MISHAWAKA, Ind. – A Philosophy professor with ties to an evolution-supporting organization resigned from a Christian college after the school affirmed its commitment to the biblical interpretation of the creation of Adam and Eve.
Dr. James Stump began teaching at Bethel College in 1998, working as a Professor of Philosophy for several years. Last month, Bethel College issued a statement to clarify its position on the origin of man. The statement affirmed the school’s belief in the special creation of Adam by God.
“This affirmation is essential to distinguish humanity from animals, as made in God’s image (Gen. 1:27; 2:7), to account for the work of Christ to atone for the representative sin of humanity through Adam (I Cor. 15:45), respect the genealogy of Luke 3, account for New Testament references to Adam by Paul (Rom. 5:12-17), and others,” the statement explained, adding that faculty would be expected to agree with this position.
However, Stump announced last month that he would be resigning from Bethel College due to the school’s interpretation of the Bible. Citing “tension” between his beliefs and the college’s statement, Stump wrote in a letter that he would be seeking “alternate work.”
Evidently, Stump doubts the literal interpretation of the Bible’s creation account and instead believes that human evolution is compatible with the Scriptures. He is currently the content manager at BioLogos—an organization that promotes God-guided evolution, rejects young earth creation beliefs, and urges Christians to accept the belief that the earth is billions of years old.
“We humans have been shaped through the death and suffering wrought by eons of evolution—life forms that came from the dust and returned to it,” Stump wrote in a BioLogos blog post in February.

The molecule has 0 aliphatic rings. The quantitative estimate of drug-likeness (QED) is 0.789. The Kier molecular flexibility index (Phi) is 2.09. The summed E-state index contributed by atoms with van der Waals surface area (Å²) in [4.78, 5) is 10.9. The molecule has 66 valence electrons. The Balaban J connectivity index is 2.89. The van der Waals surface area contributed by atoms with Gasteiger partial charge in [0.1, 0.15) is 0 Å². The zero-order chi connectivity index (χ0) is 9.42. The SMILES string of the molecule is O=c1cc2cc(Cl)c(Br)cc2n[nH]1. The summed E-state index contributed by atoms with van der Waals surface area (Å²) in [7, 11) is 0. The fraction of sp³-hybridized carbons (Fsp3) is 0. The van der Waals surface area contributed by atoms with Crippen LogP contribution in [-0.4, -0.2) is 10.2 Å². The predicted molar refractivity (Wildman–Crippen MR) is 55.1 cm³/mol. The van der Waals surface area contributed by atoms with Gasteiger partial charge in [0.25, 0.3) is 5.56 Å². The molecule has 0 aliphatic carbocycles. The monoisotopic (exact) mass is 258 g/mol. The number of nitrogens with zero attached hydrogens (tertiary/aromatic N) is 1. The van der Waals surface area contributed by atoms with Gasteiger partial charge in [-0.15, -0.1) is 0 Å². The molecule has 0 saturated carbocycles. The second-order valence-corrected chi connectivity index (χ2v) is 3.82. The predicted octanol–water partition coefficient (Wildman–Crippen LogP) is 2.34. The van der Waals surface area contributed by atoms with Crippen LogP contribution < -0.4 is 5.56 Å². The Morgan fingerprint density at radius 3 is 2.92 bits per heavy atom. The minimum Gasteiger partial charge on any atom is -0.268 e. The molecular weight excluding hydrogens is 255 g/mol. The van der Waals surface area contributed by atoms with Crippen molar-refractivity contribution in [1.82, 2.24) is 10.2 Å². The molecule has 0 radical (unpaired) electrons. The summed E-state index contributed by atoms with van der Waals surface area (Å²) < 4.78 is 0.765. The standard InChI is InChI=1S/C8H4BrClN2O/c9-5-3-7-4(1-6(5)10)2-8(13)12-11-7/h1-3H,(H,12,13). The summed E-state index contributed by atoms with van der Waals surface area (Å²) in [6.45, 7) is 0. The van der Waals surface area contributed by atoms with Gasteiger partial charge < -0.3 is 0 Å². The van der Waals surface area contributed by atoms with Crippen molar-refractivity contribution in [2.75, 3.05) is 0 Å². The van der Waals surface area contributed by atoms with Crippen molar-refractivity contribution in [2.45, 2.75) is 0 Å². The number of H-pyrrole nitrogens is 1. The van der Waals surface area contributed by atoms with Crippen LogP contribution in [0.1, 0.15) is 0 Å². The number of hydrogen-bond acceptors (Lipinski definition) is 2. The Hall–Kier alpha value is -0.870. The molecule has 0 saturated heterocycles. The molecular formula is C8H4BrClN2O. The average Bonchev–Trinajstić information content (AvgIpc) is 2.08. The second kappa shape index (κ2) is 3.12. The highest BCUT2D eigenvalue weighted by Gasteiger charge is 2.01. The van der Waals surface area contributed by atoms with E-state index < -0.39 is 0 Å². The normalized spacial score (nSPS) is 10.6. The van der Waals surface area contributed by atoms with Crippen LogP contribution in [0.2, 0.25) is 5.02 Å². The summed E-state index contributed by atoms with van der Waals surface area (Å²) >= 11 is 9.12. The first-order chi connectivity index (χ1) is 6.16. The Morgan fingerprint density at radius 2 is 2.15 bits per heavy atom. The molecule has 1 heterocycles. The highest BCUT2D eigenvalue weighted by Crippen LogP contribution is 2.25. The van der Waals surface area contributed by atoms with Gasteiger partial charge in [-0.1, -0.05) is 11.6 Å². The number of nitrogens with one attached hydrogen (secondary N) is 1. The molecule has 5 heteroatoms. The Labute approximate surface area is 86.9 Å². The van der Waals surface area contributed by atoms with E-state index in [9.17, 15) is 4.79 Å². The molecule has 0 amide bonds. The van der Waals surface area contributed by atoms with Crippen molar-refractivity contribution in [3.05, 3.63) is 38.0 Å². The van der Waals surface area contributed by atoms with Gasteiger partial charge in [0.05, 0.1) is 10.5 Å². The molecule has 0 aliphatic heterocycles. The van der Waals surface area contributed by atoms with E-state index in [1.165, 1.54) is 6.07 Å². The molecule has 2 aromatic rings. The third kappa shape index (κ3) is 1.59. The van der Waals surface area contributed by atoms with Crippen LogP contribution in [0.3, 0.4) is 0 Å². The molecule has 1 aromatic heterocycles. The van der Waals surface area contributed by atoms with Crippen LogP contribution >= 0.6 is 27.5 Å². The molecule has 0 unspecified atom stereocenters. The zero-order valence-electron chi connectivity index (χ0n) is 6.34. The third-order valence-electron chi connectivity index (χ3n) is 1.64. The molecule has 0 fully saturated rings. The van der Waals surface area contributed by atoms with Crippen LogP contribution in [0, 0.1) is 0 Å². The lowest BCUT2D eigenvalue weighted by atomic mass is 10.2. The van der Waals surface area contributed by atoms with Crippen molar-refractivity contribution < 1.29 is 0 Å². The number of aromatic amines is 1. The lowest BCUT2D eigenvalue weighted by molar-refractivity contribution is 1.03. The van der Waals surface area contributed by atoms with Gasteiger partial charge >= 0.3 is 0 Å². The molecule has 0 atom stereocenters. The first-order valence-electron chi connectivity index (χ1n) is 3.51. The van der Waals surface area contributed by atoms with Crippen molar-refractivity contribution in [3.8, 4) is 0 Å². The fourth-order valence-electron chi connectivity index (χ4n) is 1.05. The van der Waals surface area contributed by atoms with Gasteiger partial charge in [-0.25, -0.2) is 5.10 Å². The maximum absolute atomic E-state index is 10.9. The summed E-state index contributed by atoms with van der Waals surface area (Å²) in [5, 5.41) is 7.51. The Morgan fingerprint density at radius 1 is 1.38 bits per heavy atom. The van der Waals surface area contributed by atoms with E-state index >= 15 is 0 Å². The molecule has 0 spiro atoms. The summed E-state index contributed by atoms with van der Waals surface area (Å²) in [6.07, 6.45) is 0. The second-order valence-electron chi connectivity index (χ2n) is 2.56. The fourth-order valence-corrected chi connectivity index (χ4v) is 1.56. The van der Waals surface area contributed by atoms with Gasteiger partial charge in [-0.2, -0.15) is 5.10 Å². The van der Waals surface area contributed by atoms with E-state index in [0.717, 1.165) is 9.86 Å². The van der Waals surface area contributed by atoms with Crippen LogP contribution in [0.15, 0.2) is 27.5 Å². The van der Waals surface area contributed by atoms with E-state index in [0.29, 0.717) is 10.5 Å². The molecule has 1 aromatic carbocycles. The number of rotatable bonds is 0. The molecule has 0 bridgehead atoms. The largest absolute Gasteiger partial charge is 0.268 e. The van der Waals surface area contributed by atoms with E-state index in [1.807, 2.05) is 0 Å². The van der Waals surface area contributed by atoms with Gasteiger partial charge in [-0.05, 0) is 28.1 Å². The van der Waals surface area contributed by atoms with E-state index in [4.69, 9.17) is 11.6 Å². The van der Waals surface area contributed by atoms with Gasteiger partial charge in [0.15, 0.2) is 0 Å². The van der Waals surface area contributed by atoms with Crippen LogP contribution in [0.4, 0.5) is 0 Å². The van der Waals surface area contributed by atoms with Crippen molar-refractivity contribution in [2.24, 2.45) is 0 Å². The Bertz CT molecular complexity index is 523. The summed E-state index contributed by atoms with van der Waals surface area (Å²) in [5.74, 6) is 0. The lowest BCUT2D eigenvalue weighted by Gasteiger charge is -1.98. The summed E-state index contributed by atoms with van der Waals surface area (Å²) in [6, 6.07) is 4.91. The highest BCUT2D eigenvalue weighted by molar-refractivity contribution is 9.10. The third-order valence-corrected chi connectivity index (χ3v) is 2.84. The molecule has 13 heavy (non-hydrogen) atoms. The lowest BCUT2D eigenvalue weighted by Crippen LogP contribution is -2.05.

Following Stump’s resignation, BioLogos criticized Bethel College’s decision to uphold the traditional interpretation of Genesis.
“We at BioLogos are disheartened by this decision,” wrote BioLogos President Deborah Haarsma. “It put Jim in the painful situation of having to choose between the scholarship to which he feels called and the academic community to which he has belonged for decades.”
“For many Evangelicals, the evolutionary creation position is unfamiliar and even seems impossible—they see no way that a person could love the Bible without rejecting evolution,” Haarsma wrote. “But at BioLogos, we do not see evolution as inherently atheistic. We love the Bible and we make the case for evolutionary creation: that God used the natural process of evolution to create all of life’s diverse forms, including humans, as supported by abundant genetic and fossil evidence.”
Many other Christians disagree with Haarsma’s analysis, saying the Bible and evolution are incompatible.
“[D]eath plays a prominent part in evolution,” Dr. John Morris with the Institute for Creation Research wrote. “In fact, to an evolutionist, death is normal, death is good, death provides the fuel for evolutionary change.”
“Evolution and the Bible most seriously conflict at this point,” he continued. “If evolution (or even just the concept of an old earth, with death and fossils predating man’s sin) is correct, then death is natural, death is normal, death produced man. Most importantly, in this view, death is not the penalty for sin, for it preceded man and his sin. But if death is not the penalty for sin, then the death of Jesus Christ did not pay that penalty, nor did His resurrection from the dead provide eternal life.”
“While belief in creation and the young earth may not be essential for salvation (many Christians wrongly believe and do many things the Bible teaches against), if evolution is right, if the earth is old, if fossils date from before man’s sin, then Christianity is wrong!” he concluded. “These ideas destroy the foundation for the Gospel and negate the work of Christ on the cross. Evolution and salvation are mutually exclusive concepts.”